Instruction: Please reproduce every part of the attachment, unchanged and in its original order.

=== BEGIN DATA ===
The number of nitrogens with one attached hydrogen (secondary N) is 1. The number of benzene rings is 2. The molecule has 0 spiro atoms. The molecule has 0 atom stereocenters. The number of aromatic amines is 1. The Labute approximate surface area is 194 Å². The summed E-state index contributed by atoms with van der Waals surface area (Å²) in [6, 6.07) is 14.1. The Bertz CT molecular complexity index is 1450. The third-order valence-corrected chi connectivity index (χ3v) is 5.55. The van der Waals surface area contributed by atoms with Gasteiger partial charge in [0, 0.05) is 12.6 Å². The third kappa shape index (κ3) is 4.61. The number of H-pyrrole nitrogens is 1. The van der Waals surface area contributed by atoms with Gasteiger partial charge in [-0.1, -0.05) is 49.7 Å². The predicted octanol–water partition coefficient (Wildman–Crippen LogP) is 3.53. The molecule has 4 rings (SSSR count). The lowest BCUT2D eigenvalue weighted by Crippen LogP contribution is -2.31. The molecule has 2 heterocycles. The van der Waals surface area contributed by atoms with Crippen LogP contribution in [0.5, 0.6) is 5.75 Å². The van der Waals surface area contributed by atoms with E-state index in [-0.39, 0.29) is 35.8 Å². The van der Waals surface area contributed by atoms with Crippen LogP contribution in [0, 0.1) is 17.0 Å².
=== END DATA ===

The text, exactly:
The number of nitrogens with one attached hydrogen (secondary N) is 1. The number of benzene rings is 2. The molecule has 0 spiro atoms. The molecule has 0 atom stereocenters. The number of aromatic amines is 1. The Labute approximate surface area is 194 Å². The summed E-state index contributed by atoms with van der Waals surface area (Å²) in [6, 6.07) is 14.1. The Bertz CT molecular complexity index is 1450. The third-order valence-corrected chi connectivity index (χ3v) is 5.55. The van der Waals surface area contributed by atoms with Gasteiger partial charge in [0, 0.05) is 12.6 Å². The third kappa shape index (κ3) is 4.61. The number of H-pyrrole nitrogens is 1. The van der Waals surface area contributed by atoms with Gasteiger partial charge in [-0.1, -0.05) is 49.7 Å². The predicted octanol–water partition coefficient (Wildman–Crippen LogP) is 3.53. The molecule has 4 rings (SSSR count). The lowest BCUT2D eigenvalue weighted by Crippen LogP contribution is -2.31. The molecule has 2 heterocycles. The van der Waals surface area contributed by atoms with Crippen LogP contribution in [0.5, 0.6) is 5.75 Å². The van der Waals surface area contributed by atoms with E-state index in [-0.39, 0.29) is 35.8 Å². The van der Waals surface area contributed by atoms with Crippen LogP contribution in [0, 0.1) is 17.0 Å².